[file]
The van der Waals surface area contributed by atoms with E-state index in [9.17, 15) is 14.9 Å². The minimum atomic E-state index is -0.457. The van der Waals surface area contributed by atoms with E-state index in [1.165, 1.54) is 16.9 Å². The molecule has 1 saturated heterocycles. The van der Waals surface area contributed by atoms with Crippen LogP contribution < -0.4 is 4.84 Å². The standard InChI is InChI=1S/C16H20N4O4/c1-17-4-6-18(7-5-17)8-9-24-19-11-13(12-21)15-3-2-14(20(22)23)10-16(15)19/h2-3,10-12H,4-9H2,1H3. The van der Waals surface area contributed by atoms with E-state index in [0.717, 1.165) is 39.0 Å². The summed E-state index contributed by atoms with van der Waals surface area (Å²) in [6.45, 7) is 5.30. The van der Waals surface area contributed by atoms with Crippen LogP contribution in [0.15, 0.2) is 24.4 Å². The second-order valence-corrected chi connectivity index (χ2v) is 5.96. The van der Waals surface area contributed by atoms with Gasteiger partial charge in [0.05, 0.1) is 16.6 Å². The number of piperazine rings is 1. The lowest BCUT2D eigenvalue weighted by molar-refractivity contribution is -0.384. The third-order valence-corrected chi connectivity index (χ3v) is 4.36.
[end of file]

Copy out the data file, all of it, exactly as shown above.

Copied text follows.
The van der Waals surface area contributed by atoms with E-state index in [9.17, 15) is 14.9 Å². The minimum atomic E-state index is -0.457. The van der Waals surface area contributed by atoms with E-state index in [1.165, 1.54) is 16.9 Å². The molecule has 1 saturated heterocycles. The van der Waals surface area contributed by atoms with Crippen LogP contribution < -0.4 is 4.84 Å². The standard InChI is InChI=1S/C16H20N4O4/c1-17-4-6-18(7-5-17)8-9-24-19-11-13(12-21)15-3-2-14(20(22)23)10-16(15)19/h2-3,10-12H,4-9H2,1H3. The van der Waals surface area contributed by atoms with E-state index in [0.717, 1.165) is 39.0 Å². The summed E-state index contributed by atoms with van der Waals surface area (Å²) in [6.45, 7) is 5.30. The van der Waals surface area contributed by atoms with Crippen LogP contribution in [0.15, 0.2) is 24.4 Å². The second-order valence-corrected chi connectivity index (χ2v) is 5.96. The van der Waals surface area contributed by atoms with Gasteiger partial charge in [0.05, 0.1) is 16.6 Å². The number of piperazine rings is 1. The lowest BCUT2D eigenvalue weighted by molar-refractivity contribution is -0.384. The third-order valence-corrected chi connectivity index (χ3v) is 4.36.